The 717 is, as of this 2011 writing, the central pillar of Dollar’s fountain pen output. I say this not because it is a particularly grand pen, but because it comes in more variants than Dollar’s other models. The base model 717i, if one may speak of it that way, is a fairly undistinguished screw-cap, piston-filling pen, with a small ink window near the section (in common with almost every other piston-filler in the world). The 717iT is broadly known as the Dollar Demonstrator for its clear body; the T stands for transparent.
These two variations have red, blue and grey/black components (I have a vague memory of green being available as well– if you can confirm this, let me know), but all come only with a fine point. This is a contrast with the European makers, which seem to think medium points are most appropriate for student pens. I honour Dollar for this, as I think kids have enough trouble not closing the letter e without having a wide point forced on them. I know I did.
The last variant is in the catalogue under two different names: 717q and 717c. The letter stands for “qalam” or “calligraphy”, respectively, and it differs from the 717i in that the point is shaped specifically for calligraphy. While it claims to be specific to the calligraphy in the part of the world it’s from, it is in fact simply an italic point with a slightly oblique end.
My only complaint about this pen is a minor one– with a short and relatively uncomplicated feed, it is subject to dribbling due to thermal expansion when the ink starts to get low. If used in what to this Canadian would be an oppressively warm setting, this problem would hardly appear. There is also no inner cap and no venting to the cap, so the feed might flood if the pen is opened with the point down, a small issue easily addressed by opening it with the point up.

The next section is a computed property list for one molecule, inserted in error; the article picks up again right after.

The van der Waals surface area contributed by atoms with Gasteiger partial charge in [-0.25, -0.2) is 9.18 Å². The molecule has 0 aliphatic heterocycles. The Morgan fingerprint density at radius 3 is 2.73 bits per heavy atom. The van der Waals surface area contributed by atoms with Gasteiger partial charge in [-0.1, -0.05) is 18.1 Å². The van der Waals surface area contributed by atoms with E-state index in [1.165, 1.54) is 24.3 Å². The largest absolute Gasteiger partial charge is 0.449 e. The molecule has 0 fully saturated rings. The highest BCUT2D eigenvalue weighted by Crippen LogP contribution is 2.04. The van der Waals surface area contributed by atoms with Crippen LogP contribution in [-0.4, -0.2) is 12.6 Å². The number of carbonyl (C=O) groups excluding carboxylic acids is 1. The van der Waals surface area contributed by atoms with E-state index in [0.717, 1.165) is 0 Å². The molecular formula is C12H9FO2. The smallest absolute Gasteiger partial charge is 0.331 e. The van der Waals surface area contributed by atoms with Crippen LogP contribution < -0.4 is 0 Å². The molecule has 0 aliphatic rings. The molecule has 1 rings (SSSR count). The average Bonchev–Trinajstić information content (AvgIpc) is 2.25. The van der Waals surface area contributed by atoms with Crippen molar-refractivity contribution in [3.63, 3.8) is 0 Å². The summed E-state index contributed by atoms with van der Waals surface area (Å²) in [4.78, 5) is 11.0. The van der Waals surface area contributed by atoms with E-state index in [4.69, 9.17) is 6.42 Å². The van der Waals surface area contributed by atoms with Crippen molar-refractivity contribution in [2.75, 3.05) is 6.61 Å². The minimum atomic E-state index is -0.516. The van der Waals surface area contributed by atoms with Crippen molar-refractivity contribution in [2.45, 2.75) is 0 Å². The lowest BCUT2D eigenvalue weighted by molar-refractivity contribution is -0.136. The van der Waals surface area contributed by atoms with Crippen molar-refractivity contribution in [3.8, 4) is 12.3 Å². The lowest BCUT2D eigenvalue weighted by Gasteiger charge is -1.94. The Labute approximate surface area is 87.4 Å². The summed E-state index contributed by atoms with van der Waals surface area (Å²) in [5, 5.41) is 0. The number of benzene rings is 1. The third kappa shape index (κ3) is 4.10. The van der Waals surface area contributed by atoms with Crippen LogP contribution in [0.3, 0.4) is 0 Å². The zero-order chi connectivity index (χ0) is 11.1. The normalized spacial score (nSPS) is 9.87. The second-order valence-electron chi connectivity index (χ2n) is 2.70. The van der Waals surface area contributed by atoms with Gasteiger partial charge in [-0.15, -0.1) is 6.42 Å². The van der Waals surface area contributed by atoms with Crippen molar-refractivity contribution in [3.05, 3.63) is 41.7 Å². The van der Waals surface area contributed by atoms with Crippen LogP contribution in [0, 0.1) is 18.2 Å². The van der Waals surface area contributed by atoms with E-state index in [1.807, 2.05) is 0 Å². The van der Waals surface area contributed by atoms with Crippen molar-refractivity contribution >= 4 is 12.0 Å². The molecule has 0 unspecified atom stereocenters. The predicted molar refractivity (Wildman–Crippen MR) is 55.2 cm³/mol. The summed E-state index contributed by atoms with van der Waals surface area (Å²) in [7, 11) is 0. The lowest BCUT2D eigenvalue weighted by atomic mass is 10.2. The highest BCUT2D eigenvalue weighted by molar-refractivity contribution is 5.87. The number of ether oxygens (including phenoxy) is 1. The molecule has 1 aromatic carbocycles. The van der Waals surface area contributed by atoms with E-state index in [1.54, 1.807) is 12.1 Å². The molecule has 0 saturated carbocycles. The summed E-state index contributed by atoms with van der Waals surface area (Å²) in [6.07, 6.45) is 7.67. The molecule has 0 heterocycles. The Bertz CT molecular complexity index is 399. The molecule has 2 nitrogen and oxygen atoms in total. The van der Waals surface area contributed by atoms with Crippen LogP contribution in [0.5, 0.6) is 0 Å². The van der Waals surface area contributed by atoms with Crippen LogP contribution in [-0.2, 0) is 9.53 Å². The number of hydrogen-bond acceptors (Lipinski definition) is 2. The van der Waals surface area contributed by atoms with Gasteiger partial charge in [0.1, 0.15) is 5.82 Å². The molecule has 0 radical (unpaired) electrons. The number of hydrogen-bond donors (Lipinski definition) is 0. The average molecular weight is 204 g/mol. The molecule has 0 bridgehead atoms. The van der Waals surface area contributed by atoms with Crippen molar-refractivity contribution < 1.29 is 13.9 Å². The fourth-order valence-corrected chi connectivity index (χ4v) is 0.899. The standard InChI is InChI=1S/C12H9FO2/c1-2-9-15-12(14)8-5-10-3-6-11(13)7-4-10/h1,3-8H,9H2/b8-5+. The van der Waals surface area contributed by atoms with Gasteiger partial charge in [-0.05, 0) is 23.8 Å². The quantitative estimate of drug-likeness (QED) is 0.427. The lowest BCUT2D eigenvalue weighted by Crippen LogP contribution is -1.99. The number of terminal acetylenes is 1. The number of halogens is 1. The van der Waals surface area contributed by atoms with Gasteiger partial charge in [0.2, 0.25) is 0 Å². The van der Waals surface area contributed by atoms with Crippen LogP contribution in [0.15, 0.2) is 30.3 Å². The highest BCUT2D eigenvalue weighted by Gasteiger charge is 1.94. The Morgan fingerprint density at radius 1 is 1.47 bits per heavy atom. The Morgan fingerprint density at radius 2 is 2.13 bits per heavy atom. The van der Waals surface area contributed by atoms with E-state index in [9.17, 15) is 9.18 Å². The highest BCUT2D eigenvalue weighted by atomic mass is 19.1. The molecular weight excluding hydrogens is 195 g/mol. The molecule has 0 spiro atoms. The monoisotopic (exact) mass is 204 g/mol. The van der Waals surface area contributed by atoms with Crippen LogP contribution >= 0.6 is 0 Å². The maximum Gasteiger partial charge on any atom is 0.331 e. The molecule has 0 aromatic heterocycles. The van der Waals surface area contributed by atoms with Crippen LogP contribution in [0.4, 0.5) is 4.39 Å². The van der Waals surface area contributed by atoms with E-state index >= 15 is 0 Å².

Production Run: 1954 to present (I sent an inquiry to the company seeking more detail about their history, and while the response was terse I was given the word that the 717 was in design before Dollar was actually established).
Cost When New: 15 to 20 Pakistan Rupee (exported to Europe and North America, it can be found on the internet for $10 to $15, which is still a fair price).
Size: 12.6 cm long capped, 14.6 cm posted, 11.6 cm uncapped.
Body: Polystyrene, I should think.
Filler: Piston, capacity approx. 1.4 ml (this is surprisingly large, given the pen’s overall dimensions).
If you are relying on the preceding information to win a bet or impress a teacher, you should read the site’s scholarly caveat. Remember, this is the internet, and it’s full of bad information.